Cultural factors contributing to health care disparities among patients with infertility in Midwestern United States

Stacey A. Missmer, David B. Seifer, Tarun Jain*

*Corresponding author for this work

Research output: Contribution to journalArticlepeer-review

54 Scopus citations

Abstract

Objective: To identify cultural differences in access to infertility care. Design: Cross-sectional, self-administered survey. Setting: University hospital-based fertility center. Patient(s): Thirteen hundred fifty consecutive women who were seen for infertility care. Intervention(s): None. Main Outcome Measure(s): Details about demographic characteristics, health care access, and treatment opinions based on patient race or ethnicity. Result(s): The median age of participants was 35 years; 41% were white, 28% African American, 18% Hispanic, and 7% Asian. Compared with white women, African American and Hispanic women had been attempting to conceive for 1.5 years longer. They also found it more difficult to get an appointment, to take time off from work, and to pay for treatment. Forty-nine percent of respondents were concerned about the stigma of infertility, 46% about conceiving multiples, and 40% about financial costs. Disappointing one's spouse was of greater concern to African-American women, whereas avoiding the stigmatization of infertility was of greatest concern to Asian-American women. Conclusion(s): While the demand for infertility treatment increases in the United States, attention to cultural barriers to care and cultural meanings attributed to infertility should be addressed. Enhanced cultural competencies of the health care system need to be employed if equal access is to be realized as equal utilization for women of color seeking infertility care.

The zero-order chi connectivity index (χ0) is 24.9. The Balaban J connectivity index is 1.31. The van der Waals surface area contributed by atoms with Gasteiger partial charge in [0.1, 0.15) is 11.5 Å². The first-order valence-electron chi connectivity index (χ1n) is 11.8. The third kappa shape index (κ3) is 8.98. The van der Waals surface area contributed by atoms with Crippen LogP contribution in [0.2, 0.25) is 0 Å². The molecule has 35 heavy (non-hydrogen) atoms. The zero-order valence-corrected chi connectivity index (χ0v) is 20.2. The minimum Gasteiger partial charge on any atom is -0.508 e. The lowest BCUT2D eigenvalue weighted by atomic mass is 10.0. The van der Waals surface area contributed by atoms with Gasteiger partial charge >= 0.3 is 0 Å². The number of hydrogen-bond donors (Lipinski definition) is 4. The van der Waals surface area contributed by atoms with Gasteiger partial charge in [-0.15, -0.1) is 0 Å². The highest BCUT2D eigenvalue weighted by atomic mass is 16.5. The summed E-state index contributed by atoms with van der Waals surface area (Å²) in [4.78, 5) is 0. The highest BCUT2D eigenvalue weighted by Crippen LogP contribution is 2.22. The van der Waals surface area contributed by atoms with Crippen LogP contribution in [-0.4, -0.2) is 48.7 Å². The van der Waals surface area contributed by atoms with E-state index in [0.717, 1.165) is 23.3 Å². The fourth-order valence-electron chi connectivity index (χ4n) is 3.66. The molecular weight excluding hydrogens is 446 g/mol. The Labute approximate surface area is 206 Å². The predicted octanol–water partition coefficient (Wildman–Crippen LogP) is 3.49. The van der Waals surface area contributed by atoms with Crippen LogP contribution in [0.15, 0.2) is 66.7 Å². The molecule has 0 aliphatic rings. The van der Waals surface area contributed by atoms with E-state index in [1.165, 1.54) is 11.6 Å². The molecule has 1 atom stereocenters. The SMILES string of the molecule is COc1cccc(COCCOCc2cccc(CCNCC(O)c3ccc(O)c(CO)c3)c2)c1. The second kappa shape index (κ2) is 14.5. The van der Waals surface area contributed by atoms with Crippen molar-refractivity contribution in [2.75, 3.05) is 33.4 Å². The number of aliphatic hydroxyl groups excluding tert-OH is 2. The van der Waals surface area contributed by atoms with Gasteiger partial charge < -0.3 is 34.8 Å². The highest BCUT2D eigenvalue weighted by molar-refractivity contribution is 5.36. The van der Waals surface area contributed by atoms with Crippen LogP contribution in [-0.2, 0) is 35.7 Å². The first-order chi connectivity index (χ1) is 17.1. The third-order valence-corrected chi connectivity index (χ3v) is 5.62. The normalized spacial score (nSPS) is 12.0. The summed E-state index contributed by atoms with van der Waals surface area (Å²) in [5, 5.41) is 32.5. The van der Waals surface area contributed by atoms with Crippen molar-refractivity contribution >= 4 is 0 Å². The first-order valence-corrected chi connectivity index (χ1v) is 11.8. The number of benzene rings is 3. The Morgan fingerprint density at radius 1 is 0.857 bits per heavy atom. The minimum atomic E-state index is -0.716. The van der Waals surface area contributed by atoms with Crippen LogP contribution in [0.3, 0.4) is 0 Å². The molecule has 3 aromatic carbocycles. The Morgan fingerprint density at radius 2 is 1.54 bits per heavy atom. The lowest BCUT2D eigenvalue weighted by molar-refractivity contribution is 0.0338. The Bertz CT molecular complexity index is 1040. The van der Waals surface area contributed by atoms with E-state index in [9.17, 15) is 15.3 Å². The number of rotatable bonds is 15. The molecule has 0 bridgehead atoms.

Original languageEnglish (US)
Pages (from-to)1943-1949
Number of pages7
JournalFertility and Sterility
Volume95
Issue number6
DOIs
StatePublished - May 1 2011

Keywords

  • assisted reproductive technology
  • cultural differences
  • equal access
  • equal utilization
  • Health care disparities
  • infertility
  • IVF
  • mandate health insurance
  • race/ethnicity
  • religion

ASJC Scopus subject areas

  • Reproductive Medicine
  • Obstetrics and Gynecology

Fingerprint Dive into the research topics of 'Cultural factors contributing to health care disparities among patients with infertility in Midwestern United States'. Together they form a unique fingerprint.

Cite this